VR in Education: A Pathway to immersive learning

“Classrooms are broken. Kids don’t learn the best
by reading books.” 


Virtual Reality (VR) is slowly taking over our
entertainment industry. But what are the implications
for other areas of our lives, such as business, health,
and even…education?
We’ve been hearing a lot over the past few years about
how virtual reality has the potential to transform the
way we learn and teach, from providing in-depth know‐
ledge and helping us understand complex subjects to
facilitating language immersion and virtual trips.
Although in theory VR technology should be an amaz‐
ing tool for learning and teaching, the reality is that it’s
been slow to take off in educational settings, in large
part due to the fact that it’s still so costly to implement.
Even so, predictions are that by 2019 VR will start
becoming mainstream, and some of the major
players in the education and technology sectors
including Google and Facebook are already pursuing
applications for the classroom.
To give you an idea of how VR will eventually facilitate
learning, we decided to take a look at some of the
most notable examples of how virtual reality is already being used by schools and learning institutions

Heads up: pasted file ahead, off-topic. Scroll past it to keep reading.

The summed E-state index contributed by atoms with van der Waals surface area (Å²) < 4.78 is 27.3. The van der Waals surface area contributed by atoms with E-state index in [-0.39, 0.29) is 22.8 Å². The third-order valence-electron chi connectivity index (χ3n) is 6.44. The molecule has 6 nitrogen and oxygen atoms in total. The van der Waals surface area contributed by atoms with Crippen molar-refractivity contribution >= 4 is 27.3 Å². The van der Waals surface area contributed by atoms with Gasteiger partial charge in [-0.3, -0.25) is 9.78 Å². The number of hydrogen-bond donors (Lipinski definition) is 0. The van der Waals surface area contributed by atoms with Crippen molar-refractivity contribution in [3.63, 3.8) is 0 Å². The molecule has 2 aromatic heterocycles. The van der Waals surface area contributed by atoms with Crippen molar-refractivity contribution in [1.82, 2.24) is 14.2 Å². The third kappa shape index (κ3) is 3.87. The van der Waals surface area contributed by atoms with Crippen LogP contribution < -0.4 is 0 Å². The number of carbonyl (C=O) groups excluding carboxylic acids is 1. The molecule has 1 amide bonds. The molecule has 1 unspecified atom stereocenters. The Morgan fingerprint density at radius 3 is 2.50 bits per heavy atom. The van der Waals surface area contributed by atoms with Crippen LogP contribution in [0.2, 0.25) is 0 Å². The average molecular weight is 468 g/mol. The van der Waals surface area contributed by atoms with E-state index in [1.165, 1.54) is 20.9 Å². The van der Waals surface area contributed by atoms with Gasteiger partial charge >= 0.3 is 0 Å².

around the world.
1. Architecture and Design
Schools are also finding that virtual reality technology
is a great way to spark students’ creativity and keep
them engaged, especially when it comes to architec‐
ture and design. For the last three years, David Beach,
assistant professor at the Drury University Hammons
School of Architecture, has been researching ways to
apply VR technology in his field and believes it opens
up countless possibilitiesin architectural design.
2. Game-based learning
Virtual reality will likely completely change the
way games can be used for learning. Game-based
learning works because in increases engagement
and motivation, and virtual reality can take this
to the next level.
Jane Wilde, an instructor at Marlboro College in
Vermont who has been using games and simulations
in her lessons for some time now, notes that
although virtual reality games are not the only source
of fun and engagement in class, they can make a
substantial difference.
3. Skills training
Virtual reality simulations can also help students learn practical skills, and one of the biggest benefits to training people in this way is that students can learn
from realistic scenarios without the risk of practicing
an unfamiliar skill in an uncontrolled real-life situation.
An experiment carried out by Google’s Daydream
labs found that people who got VR training learned
faster and better than those who were merely shown
video tutorials. The interactive learning experiment
was aimed at teaching coffee making, and students
were either shown a YouTube tutorial on how to pull
espresso shots or allowed to practice it in VR.
VR as the Future of Education
The most recognized educational institutions on the
worldwide level are deeply committed to tradition. For
this reason, implementing teaching methods that
haven’t been possible in the past happens at a
very slow rate. Nonetheless, whatever slow the
implementation is, VR is inevitably coming to a point